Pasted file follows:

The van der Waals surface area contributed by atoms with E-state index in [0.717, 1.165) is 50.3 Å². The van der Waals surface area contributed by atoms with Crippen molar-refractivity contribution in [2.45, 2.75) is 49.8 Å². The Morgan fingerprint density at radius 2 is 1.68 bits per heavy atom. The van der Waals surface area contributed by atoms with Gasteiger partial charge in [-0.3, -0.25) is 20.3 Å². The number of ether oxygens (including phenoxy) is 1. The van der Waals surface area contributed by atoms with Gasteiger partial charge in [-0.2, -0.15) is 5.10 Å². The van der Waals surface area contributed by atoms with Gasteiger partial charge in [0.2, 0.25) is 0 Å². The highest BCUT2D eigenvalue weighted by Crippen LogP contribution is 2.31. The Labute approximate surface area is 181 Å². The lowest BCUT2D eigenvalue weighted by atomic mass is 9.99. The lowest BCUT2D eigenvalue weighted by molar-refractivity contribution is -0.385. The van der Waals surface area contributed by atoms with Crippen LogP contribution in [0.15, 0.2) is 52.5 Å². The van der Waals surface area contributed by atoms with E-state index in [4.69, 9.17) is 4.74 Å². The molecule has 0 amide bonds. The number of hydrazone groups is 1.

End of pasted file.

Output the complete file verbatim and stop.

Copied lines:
The van der Waals surface area contributed by atoms with E-state index in [0.717, 1.165) is 50.3 Å². The van der Waals surface area contributed by atoms with Crippen molar-refractivity contribution in [2.45, 2.75) is 49.8 Å². The Morgan fingerprint density at radius 2 is 1.68 bits per heavy atom. The van der Waals surface area contributed by atoms with Gasteiger partial charge in [-0.3, -0.25) is 20.3 Å². The number of ether oxygens (including phenoxy) is 1. The van der Waals surface area contributed by atoms with Gasteiger partial charge in [-0.2, -0.15) is 5.10 Å². The van der Waals surface area contributed by atoms with Gasteiger partial charge in [0.2, 0.25) is 0 Å². The highest BCUT2D eigenvalue weighted by Crippen LogP contribution is 2.31. The Labute approximate surface area is 181 Å². The lowest BCUT2D eigenvalue weighted by atomic mass is 9.99. The lowest BCUT2D eigenvalue weighted by molar-refractivity contribution is -0.385. The van der Waals surface area contributed by atoms with Crippen LogP contribution in [0.15, 0.2) is 52.5 Å². The van der Waals surface area contributed by atoms with E-state index in [4.69, 9.17) is 4.74 Å². The molecule has 0 amide bonds. The number of hydrazone groups is 1.